A film that pinky promised to be the return to form for the Kingsmen series ended up resembling it’s WW1 setting just a little too well: messy, painful and more than a little pointless.
We live in interesting times, and The King’s Man feels like it has been promoted since the beginning of them. Shot in 2019 and on the cusp of release for well over a year, promotional material of one kind or another permeated through the usual channels. It fulfilled the duty of creating anticipation in some corners, including my own, and when I finally entered the theatre in December 2021 I hoped for the best.
Well that taught me a lesson.
Promotional material for The King’s Man was telling for a reason or two, the sheer quantity of it indicating the first. For a relatively niche series from a small production company the quantity of promotion was a red flag – this was a film hoping to get people in early and beat the critics. Good thing too, because once you’re out of the trenches it doesn’t take long before the massacre begins.
There is no better way to put it: The King’s Man is a jumbled mess. The second lie of the film’s marketing was the type of film we were getting, and no wonder. Going back and reviewing the early material the perception was that of a more earnest, gritty war film that would evolve into the origin of the titular Kingsmen. The later trailers however painted a sillier action comedy based on louder than life characters and ridiculous set pieces.
In fact these were both misdirections; there are three films in one. The first a Roger Moore’s Bond style romp clumsily depicting the founding of the Kingsmen. The second a heartfelt drama about a man who loses everything to war. The last a political satire doing its level best karaoke impression of the brilliant Death of Stalin. Alone each of these three ideas are good, and indeed the sections of these films on their own two feet may stand scrutiny – but the splicing of the three are a severe detriment to each other. The done to death excessive swearing alone ruins any chance that the sadder scenes of the film bear any emotional impact.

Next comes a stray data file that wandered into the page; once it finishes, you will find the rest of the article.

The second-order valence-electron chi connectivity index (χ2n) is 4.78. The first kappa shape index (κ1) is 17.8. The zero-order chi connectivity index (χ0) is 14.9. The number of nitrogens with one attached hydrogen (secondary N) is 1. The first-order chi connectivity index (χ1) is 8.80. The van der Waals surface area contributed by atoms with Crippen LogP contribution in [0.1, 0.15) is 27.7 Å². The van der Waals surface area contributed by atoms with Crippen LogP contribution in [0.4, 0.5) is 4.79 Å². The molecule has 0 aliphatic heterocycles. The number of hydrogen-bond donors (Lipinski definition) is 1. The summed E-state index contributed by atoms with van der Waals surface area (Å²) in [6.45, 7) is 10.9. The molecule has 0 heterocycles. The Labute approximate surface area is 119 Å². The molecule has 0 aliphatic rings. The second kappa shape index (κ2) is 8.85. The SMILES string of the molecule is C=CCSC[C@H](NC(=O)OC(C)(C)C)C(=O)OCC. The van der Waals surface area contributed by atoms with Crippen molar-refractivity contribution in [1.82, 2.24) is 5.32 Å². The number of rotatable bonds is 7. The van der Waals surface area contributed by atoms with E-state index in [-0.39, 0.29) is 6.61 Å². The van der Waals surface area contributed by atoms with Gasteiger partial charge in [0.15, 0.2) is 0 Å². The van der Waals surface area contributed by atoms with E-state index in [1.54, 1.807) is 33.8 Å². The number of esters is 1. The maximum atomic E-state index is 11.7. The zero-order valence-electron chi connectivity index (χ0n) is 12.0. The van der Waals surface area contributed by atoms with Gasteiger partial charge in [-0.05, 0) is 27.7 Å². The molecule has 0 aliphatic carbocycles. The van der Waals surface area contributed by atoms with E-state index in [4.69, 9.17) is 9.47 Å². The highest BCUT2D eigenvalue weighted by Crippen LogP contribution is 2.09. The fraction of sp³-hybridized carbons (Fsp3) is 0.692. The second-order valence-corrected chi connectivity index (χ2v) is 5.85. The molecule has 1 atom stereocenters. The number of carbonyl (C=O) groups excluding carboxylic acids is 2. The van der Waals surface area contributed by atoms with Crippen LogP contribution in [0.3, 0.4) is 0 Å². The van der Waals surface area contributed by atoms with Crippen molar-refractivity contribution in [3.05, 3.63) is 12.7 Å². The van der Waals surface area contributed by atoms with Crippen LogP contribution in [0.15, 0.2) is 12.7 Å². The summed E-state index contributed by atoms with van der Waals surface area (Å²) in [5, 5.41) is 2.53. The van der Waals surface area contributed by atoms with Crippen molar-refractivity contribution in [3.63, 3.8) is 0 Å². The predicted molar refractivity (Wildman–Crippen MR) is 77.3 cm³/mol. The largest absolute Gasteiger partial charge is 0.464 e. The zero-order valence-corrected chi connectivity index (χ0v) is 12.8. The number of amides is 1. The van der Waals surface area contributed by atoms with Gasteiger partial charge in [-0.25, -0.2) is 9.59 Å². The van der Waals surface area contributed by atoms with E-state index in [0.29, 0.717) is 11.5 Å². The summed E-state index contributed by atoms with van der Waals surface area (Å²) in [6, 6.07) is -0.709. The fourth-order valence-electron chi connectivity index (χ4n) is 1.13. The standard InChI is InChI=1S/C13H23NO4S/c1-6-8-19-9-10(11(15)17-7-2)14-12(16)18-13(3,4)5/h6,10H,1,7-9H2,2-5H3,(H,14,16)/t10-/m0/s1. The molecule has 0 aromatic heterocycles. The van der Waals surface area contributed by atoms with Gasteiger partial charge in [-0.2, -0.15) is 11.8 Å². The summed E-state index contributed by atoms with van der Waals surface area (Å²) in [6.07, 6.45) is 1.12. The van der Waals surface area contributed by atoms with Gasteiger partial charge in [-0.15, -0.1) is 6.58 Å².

It’s difficult to know whether this was the result of an ambitious Director biting off more than he could chew, or perhaps a meddling studio fearing wartime drama doesn’t put bums on seats. Either way the jarring switches in the overall tone were enough to find the film hard to follow.
It’s not impossible for a film to recover from an unevenness in tone though – for The Kings Man however it only goes downhill from here.
Ra-Ra-Rasputin, Never saw that Guy again
The aforementioned aside; the first act was actually quite good. Largely perfunctory in introducing the cast and setting the stage; The casting is decent, the performances adequate and a good job is done in establishing the WW1 background fairly sharpish.
It doesn’t hurt that the film’s best element by far stars in Act 1: Rhys Ifans as Grigori Rasputin. It was a transformation that I had to google to believe but Ifans did a spectacular job in bringing the legend of the mad monk to life, seamlessly transitioning between sinister mystic to depraved nobleman. The plot to this point had been sensical (if not a little slow) and the ensuing battle was Kingsman-esque in its hectic blend of silliness and high paced action. Now we’re talking…
Only, in most films the Act 1 battle ends with the sneering villain narrowly escaping, setting up a second Act where the protagonists must find a way to stop him once and for all. In the Kings Man however, Rasputin is shot in the head. Perhaps 50 minutes into a 2h 10m film.
The third lie of the marketing material had been that Rasputin was clearly set up as the main antagonist. Now he was quite definitely dead (full marks for historical accuracy, he was poisoned, stabbed, drowned and shot). Though earlier we did see a council of villains we had seen nearly nothing of them in the first hour, only a nameless henchman doing nameless henchman things and a nameless “Shepherd” being sinister.
It was my presumption this was setting up sequels where we would be introduced to villains around the table in each instalment. As it was, the first act of the movie developed only Rasputin – the rest would never really receive any depth, even the Shepherd. The executives clearly knew that Rasputin was the best part of the movie and marketed it heavily on that fact, so it begs the question as to why the film wasn’t reshaped to use him more.
What is going on?
Rasputin’s death was the high point of the film, and it never really recovered. The proceeding hour took a hard left into a completely different movie, where the Duke’s son enlists to do his bit for queen and country. The Director tries to show young Conrad as a misled hero, and maybe just maybe he would make it back alive, all signs were pointing that way. Alas.